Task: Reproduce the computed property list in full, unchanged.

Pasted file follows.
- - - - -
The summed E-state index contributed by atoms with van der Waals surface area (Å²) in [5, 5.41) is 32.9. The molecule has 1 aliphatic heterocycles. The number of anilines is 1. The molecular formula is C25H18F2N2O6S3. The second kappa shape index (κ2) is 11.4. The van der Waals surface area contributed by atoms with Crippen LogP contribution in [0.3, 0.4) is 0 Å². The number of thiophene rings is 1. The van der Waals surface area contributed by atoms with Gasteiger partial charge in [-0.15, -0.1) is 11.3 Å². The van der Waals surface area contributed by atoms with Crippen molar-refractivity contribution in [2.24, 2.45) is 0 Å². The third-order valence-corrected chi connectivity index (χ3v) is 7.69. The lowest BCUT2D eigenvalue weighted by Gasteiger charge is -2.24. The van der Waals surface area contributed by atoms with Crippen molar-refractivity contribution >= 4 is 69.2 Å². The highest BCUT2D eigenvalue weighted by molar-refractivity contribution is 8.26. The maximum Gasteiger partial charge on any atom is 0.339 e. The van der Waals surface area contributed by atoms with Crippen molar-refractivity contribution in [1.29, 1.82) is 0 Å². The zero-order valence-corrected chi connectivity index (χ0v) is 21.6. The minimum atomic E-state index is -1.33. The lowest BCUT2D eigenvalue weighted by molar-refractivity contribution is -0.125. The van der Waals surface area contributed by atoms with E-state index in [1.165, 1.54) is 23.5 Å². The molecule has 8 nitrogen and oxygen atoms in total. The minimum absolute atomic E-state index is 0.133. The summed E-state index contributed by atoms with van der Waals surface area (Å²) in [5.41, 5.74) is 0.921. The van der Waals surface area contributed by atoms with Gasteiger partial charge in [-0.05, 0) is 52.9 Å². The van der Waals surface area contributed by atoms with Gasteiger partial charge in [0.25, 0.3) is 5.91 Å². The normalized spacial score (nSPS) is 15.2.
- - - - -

The summed E-state index contributed by atoms with van der Waals surface area (Å²) in [5, 5.41) is 32.9. The molecule has 1 aliphatic heterocycles. The number of anilines is 1. The molecular formula is C25H18F2N2O6S3. The second kappa shape index (κ2) is 11.4. The van der Waals surface area contributed by atoms with Crippen LogP contribution in [0.3, 0.4) is 0 Å². The number of thiophene rings is 1. The van der Waals surface area contributed by atoms with Gasteiger partial charge in [-0.15, -0.1) is 11.3 Å². The van der Waals surface area contributed by atoms with Crippen molar-refractivity contribution in [2.24, 2.45) is 0 Å². The third-order valence-corrected chi connectivity index (χ3v) is 7.69. The lowest BCUT2D eigenvalue weighted by Gasteiger charge is -2.24. The van der Waals surface area contributed by atoms with Crippen molar-refractivity contribution >= 4 is 69.2 Å². The highest BCUT2D eigenvalue weighted by molar-refractivity contribution is 8.26. The maximum Gasteiger partial charge on any atom is 0.339 e. The van der Waals surface area contributed by atoms with Crippen molar-refractivity contribution in [1.29, 1.82) is 0 Å². The zero-order valence-corrected chi connectivity index (χ0v) is 21.6. The minimum atomic E-state index is -1.33. The lowest BCUT2D eigenvalue weighted by molar-refractivity contribution is -0.125. The van der Waals surface area contributed by atoms with E-state index in [1.165, 1.54) is 23.5 Å². The molecule has 8 nitrogen and oxygen atoms in total. The minimum absolute atomic E-state index is 0.133. The summed E-state index contributed by atoms with van der Waals surface area (Å²) in [5.41, 5.74) is 0.921. The van der Waals surface area contributed by atoms with Gasteiger partial charge in [-0.05, 0) is 52.9 Å². The van der Waals surface area contributed by atoms with Gasteiger partial charge in [0.25, 0.3) is 5.91 Å². The normalized spacial score (nSPS) is 15.2.